Just do it. It takes a lot of time and effort. But you just have to do it. [Editorial Note: Athena CEO, Coco Brown, just wrote an article on the importance of networking and staying top of mind. Read it here.]
How can current aspiring directors in the Athena program get the most out of their investment?
Taking advantage of the high-touch programs and tools are just table stakes. Leveraging Athena to expand your network is the harder part. It requires that you engage the Athena team to ask for connections to VCs, seated directors (board influencers and decision makers), and that you attend the events they host where these key connections are present as well. Most board searches—I think more than 80 percent—happen because of a network connection. When you’re asked to make a connection regarding a board search, people will have likely already done homework on you and they aren’t going to take you through a traditional interview process. Athena will connect you to Pioneer mentors who can help you prepare for what’s to come in the formal and informal selection process ahead of you.
How do you maintain confidence as a board member who is new to a company and new to the process?
We now have three women on the board, but at the time, I was just the second. And I was the first person of color. The average age is 63, and I am definitely younger than that. But I’ve never let my differences not let me be confident with what I bring to the table. They wanted me for my cybersecurity and technology experience. I was also in the California market, a market they were very interested in.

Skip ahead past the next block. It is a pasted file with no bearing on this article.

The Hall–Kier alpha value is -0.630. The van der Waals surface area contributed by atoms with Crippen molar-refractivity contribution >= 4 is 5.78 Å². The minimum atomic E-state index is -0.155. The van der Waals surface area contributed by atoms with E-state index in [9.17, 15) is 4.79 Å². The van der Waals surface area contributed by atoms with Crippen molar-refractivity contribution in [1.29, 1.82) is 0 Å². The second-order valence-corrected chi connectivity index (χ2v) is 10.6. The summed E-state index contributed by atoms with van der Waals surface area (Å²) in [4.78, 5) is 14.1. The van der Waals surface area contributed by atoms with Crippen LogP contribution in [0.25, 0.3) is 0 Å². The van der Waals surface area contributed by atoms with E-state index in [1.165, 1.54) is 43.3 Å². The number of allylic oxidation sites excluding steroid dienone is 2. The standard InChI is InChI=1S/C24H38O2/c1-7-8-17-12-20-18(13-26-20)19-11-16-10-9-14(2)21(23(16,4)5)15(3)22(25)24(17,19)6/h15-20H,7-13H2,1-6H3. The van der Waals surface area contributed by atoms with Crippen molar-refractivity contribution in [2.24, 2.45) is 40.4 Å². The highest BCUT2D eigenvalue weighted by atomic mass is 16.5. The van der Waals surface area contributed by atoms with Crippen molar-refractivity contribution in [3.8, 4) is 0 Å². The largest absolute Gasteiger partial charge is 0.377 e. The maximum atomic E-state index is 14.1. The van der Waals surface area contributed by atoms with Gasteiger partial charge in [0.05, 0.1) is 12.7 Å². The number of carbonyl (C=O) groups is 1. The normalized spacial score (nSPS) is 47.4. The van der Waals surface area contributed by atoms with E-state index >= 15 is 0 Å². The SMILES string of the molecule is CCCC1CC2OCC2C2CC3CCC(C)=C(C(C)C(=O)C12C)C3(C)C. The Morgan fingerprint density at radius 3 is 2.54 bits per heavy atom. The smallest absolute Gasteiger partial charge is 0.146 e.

So, that’s what I lead with. They know I’m not a former CEO of a bank. People tend to get hung up that they aren’t the same, but it’s important to celebrate your differences. And—if board composition is done right—they are looking for different skill sets. Embrace who you are and lead with that.
Is there anything else you want aspiring directors to know to hit the ground running as a new Director?
Don’t wait to find your voice; that advice is passé. Find your voice immediately in the area that you were brought on to oversee, and use it. You can bring value on day one after joining a board.